KARACHI: You may not know the answer to this question but what hundreds of students across Karachi are sure about is that if they don’t do well in the university admissions tests their entire future will be at stake.
January to May is traditionally high season for the Graduate Record Exam (GRE) and Graduate Management Admission Test (GMAT) – admissions tests for postgraduate degrees at universities outside Pakistan. While the examination centres are not allowed to give information on the number of students appearing each year, according to some estimates there are over a thousand from Karachi alone.
Anees Hussain, a coaching centre that prepares students for the GRE and the GMAT enrol almost 300 to 500 students every year in their four branches across the city. The Princeton Review, a global test-prep firm from the US, also receives at least 300 students every year for the GRE and GMAT preparations. “This number varies however and in the good years we get almost 400 students,” said Saad Alavi, the CEO of The Princeton Review Pakistan.
Other preparation centres are dotted across Karachi and a large number of students prepare on their own. The number of students appearing for the GRE is high during January and May because of the US Fulbright Scholarship deadline. “I sat the test twice to get a good score for my Fulbright application,” said Ahmad Murtaza, who scored 1,170 in the first attempt and 1,220 in the second out of a total 1,600, excluding the score for the essay section.
The GRE costs $190 that converts to almost Rs16,500 making it difficult for many students to retake the exam if they are unlucky in the first attempt. “Even after getting the Fulbright scholarship I had to take the exam again to get into a good university in the US,” said Rizwan Baig, “I felt it was an added burden given the fact that I was applying on a scholarship only because I could not afford to spend so much on my education.” Even those students who are applying on self finance feel that the GRE is expensive. “I have given my GMAT but I am not satisfied with my scores because I might not be able to get admission at a good university,” said Maaz Rizvi, who plans to apply for an MBA degree this year. “I am a bit reluctant to sit it again because the fee is very high,” he added.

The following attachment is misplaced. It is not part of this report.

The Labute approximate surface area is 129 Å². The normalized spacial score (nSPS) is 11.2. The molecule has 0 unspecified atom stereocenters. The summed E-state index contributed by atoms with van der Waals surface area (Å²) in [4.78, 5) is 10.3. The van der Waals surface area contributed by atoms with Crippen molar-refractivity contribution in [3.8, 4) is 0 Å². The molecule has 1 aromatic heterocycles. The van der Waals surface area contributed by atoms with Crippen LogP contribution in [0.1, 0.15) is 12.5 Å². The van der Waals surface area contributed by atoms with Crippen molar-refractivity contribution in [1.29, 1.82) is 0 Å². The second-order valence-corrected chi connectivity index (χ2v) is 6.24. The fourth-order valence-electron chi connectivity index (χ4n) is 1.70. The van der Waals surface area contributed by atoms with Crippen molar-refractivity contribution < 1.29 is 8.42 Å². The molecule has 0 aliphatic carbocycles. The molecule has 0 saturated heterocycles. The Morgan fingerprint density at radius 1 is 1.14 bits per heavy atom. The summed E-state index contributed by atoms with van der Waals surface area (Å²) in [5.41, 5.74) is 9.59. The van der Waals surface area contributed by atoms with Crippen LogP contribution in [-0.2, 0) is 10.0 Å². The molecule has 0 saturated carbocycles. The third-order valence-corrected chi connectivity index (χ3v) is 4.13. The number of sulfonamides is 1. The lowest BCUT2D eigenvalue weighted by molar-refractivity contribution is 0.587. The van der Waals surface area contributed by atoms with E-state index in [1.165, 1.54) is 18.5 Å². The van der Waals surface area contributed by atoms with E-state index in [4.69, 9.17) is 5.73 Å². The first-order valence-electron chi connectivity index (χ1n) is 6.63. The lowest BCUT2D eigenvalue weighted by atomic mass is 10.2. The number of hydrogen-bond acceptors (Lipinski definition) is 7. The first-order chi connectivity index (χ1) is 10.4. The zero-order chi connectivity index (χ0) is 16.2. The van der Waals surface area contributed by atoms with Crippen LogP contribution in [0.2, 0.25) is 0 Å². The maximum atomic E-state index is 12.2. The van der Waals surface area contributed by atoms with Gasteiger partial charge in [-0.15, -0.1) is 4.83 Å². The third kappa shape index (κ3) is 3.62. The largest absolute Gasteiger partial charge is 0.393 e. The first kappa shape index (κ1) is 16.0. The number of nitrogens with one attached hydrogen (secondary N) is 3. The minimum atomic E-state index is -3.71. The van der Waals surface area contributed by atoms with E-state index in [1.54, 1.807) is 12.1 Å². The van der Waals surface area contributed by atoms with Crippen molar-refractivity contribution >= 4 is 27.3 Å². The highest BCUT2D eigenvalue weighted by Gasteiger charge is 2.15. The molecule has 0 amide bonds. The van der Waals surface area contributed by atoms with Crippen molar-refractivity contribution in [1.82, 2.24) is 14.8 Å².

Another student complained that coaching centres also charge exorbitant amounts for tuitions. “Coaching centres that give preparatory classes are charging Rs20,000 on average and that comes around to sitting twice for the actual test,” said Farhan. What most students are unaware of is that they can take a mock exam at the Prometric centre at an affordable rate of Rs200 and find out their preparation status, informed an officer at the United States Education Foundation of Pakistan centre in Karachi.
The mock is an exact replica of the original test and can be taken anytime during office hours at the Karachi test centre, he said, adding that while IELTS, another entrance exam, has a validity period of two years only, GRE and GMAT scores are valid for five years, meaning that it is a worthwhile investment for prospective students.
Published in the Express Tribune, May 19th, 2010.